There are many reasons why people buy horses. You could be investing in a part ownership of a racehorse, acquiring a new stallion for breeding, or just welcoming a new member of the family who will be ridden regularly.

There are horses for sale all across the country, so the chances are high that you will find your ideal horse. But what happens if your perfect mare resides in the north of Scotland, while you are based in Cornwall? If a visit is out of the question, should you ever buy a new horse sight unseen?

Yes

If you know what you’re looking for from a horse, then there’s no reason why you shouldn’t act fast the moment you spot the perfect one. When investing in a racehorse or a breeding mare or stallion, you will be looking for a few key attributes: pedigree, size, speed or markings, for instance.

Do your homework and make a list of questions for the seller. Speak to the seller on the phone and make sure you are satisfied with the reasons for sale. Ask for proof that the horse is healthy and if possible, arrange a legally binding contract that protects your interests during the transaction.

No

Horses are intelligent, emotional creatures and the bond between a horse and its rider is hard to manufacture. Buying a horse for your family is a huge decision, and a big commitment, so you need to make sure you have a connection with your horse before you buy it. This is something you can only get when you meet the horse face to face. How does the horse feel to ride? Does it respond well to instruction? What is it like at rest? Every horse is different, and if you are looking for a horse to ride on a regular basis, it is worth spending as much time as possible researching it and meeting it before the sale completes.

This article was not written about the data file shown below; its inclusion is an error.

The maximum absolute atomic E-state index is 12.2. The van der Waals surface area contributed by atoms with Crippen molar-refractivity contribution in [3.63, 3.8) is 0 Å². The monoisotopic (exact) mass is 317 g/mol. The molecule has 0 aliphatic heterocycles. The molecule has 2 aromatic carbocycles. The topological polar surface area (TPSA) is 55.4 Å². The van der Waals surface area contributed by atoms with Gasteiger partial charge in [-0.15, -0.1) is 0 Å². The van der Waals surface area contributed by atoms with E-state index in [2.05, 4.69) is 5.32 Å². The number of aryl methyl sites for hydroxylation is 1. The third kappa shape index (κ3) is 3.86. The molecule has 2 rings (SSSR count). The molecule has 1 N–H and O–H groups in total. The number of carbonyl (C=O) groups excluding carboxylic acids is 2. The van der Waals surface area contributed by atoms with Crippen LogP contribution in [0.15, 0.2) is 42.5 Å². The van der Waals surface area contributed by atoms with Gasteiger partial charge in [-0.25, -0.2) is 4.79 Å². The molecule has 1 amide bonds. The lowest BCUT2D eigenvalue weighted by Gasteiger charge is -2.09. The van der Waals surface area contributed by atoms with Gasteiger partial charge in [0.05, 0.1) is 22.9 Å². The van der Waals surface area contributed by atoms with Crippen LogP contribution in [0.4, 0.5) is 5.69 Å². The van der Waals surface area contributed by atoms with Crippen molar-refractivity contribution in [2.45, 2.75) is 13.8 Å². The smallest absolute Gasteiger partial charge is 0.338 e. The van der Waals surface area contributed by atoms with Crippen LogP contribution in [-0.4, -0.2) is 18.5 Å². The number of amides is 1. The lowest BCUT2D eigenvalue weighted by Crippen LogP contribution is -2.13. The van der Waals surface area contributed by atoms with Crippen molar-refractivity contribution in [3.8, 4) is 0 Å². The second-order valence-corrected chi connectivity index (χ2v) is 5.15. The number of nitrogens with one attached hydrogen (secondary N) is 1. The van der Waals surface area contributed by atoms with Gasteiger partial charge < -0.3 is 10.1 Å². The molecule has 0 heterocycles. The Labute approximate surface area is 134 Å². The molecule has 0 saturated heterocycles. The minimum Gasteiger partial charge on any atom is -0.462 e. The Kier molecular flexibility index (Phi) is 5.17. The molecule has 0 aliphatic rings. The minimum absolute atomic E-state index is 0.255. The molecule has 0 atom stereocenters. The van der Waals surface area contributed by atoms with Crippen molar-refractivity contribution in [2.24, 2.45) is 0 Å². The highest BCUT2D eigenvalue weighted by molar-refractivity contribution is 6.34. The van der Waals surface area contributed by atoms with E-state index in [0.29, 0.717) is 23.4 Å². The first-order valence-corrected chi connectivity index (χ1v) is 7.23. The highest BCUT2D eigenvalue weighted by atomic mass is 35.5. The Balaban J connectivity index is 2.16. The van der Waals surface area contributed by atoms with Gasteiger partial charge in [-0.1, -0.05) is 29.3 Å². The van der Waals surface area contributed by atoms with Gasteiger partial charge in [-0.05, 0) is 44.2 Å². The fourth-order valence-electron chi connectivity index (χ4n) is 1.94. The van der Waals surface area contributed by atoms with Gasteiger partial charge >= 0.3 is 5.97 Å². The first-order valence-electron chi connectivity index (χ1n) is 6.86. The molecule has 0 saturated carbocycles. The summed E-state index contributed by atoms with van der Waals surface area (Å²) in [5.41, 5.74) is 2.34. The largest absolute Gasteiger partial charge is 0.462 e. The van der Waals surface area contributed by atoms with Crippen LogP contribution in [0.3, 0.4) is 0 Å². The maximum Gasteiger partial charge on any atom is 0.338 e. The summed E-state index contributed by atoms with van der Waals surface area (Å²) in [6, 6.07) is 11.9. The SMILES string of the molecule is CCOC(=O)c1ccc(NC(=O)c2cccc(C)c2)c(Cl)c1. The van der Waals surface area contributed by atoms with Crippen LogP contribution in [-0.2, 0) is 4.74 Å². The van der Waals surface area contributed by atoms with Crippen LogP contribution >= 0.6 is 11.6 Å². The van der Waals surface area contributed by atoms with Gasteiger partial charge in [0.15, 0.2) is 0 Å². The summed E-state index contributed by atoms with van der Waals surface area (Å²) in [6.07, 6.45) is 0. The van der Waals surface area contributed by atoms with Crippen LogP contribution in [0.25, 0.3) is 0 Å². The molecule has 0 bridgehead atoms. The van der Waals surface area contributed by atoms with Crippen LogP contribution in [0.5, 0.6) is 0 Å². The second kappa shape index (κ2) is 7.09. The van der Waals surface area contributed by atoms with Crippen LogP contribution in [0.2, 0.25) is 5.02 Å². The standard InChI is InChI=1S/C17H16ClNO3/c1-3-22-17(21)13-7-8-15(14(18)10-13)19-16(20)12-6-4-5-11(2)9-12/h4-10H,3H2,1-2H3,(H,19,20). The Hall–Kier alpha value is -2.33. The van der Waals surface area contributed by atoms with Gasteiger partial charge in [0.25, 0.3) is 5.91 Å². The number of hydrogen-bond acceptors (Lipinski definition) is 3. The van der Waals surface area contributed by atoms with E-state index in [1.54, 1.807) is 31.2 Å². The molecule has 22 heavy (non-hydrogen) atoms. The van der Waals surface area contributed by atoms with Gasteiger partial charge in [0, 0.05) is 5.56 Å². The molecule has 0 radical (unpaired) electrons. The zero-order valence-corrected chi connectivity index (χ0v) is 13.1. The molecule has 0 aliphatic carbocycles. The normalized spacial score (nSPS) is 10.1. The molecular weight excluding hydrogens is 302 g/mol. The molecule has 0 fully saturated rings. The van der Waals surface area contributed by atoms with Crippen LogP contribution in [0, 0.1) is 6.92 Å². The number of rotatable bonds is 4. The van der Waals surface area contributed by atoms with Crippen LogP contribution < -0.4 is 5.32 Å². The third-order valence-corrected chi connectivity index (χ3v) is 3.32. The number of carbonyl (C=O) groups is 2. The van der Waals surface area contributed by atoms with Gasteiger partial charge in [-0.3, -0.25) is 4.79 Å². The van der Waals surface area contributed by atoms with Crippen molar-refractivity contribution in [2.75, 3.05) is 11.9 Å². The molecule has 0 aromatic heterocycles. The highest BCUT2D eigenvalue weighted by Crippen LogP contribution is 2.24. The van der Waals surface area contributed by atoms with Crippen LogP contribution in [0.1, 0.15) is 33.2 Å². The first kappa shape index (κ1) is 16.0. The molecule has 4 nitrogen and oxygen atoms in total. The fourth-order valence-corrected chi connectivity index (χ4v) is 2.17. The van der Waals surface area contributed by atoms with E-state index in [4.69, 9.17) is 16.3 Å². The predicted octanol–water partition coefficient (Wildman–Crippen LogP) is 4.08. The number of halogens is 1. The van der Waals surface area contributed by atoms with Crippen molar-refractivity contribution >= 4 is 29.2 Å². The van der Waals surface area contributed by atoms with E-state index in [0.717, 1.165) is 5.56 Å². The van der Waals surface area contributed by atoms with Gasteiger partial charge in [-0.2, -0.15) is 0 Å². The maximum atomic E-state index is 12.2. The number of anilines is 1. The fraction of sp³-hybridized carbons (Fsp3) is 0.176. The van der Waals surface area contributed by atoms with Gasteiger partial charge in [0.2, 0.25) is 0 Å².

Tips for buying an unseen horse

If you decide to buy a horse sight unseen, follow these tips to ensure a good sale.

Research the seller

Are you buying from a dealer, a professional seller or an individual? Look into the seller and make sure that they are who they say they are. A legitimate seller will be happy to answer any questions you may have about the horse, and if they have sold horses in the past, they should be able to provide you with a few references.

Know the market

If a sale seems too good to be true, it usually is. Don’t be impulsive when it comes to buying a horse. Examine the current market and make sure you are paying a fair price for the horse.

Get an independent opinion

You may not be able to see the horse before you buy it, but there is nothing stopping you from sending in a third party. Call a local vet or trusted equestrian expert and have them meet the horse and check it over before you go ahead with the sale.

For more information about horses for sale, http://www.horsedeals.co.uk/search/type-horses+and+ponies/subtype-horses/a>

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